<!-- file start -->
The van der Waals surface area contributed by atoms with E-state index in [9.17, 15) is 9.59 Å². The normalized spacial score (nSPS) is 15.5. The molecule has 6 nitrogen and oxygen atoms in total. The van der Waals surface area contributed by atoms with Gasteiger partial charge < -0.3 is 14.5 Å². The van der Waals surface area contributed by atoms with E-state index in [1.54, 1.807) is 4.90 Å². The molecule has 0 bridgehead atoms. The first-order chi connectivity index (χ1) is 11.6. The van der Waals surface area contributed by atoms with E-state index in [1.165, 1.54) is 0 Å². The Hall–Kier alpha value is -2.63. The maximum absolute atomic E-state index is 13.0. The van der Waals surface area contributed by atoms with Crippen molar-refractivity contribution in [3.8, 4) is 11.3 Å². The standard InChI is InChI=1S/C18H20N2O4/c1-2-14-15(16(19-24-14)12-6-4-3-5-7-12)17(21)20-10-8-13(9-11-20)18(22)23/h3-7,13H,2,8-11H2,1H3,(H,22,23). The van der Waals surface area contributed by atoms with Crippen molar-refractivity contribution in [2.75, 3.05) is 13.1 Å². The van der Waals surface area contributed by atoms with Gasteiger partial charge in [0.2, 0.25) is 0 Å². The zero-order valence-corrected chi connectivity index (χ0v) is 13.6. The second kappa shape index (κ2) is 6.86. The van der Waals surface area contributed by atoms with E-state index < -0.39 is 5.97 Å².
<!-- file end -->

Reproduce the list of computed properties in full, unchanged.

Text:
The van der Waals surface area contributed by atoms with E-state index in [9.17, 15) is 9.59 Å². The normalized spacial score (nSPS) is 15.5. The molecule has 6 nitrogen and oxygen atoms in total. The van der Waals surface area contributed by atoms with Gasteiger partial charge < -0.3 is 14.5 Å². The van der Waals surface area contributed by atoms with E-state index in [1.54, 1.807) is 4.90 Å². The molecule has 0 bridgehead atoms. The first-order chi connectivity index (χ1) is 11.6. The van der Waals surface area contributed by atoms with E-state index in [1.165, 1.54) is 0 Å². The Hall–Kier alpha value is -2.63. The maximum absolute atomic E-state index is 13.0. The van der Waals surface area contributed by atoms with Crippen molar-refractivity contribution in [3.8, 4) is 11.3 Å². The standard InChI is InChI=1S/C18H20N2O4/c1-2-14-15(16(19-24-14)12-6-4-3-5-7-12)17(21)20-10-8-13(9-11-20)18(22)23/h3-7,13H,2,8-11H2,1H3,(H,22,23). The van der Waals surface area contributed by atoms with Crippen molar-refractivity contribution in [2.75, 3.05) is 13.1 Å². The van der Waals surface area contributed by atoms with Gasteiger partial charge in [0.2, 0.25) is 0 Å². The zero-order valence-corrected chi connectivity index (χ0v) is 13.6. The second kappa shape index (κ2) is 6.86. The van der Waals surface area contributed by atoms with E-state index < -0.39 is 5.97 Å².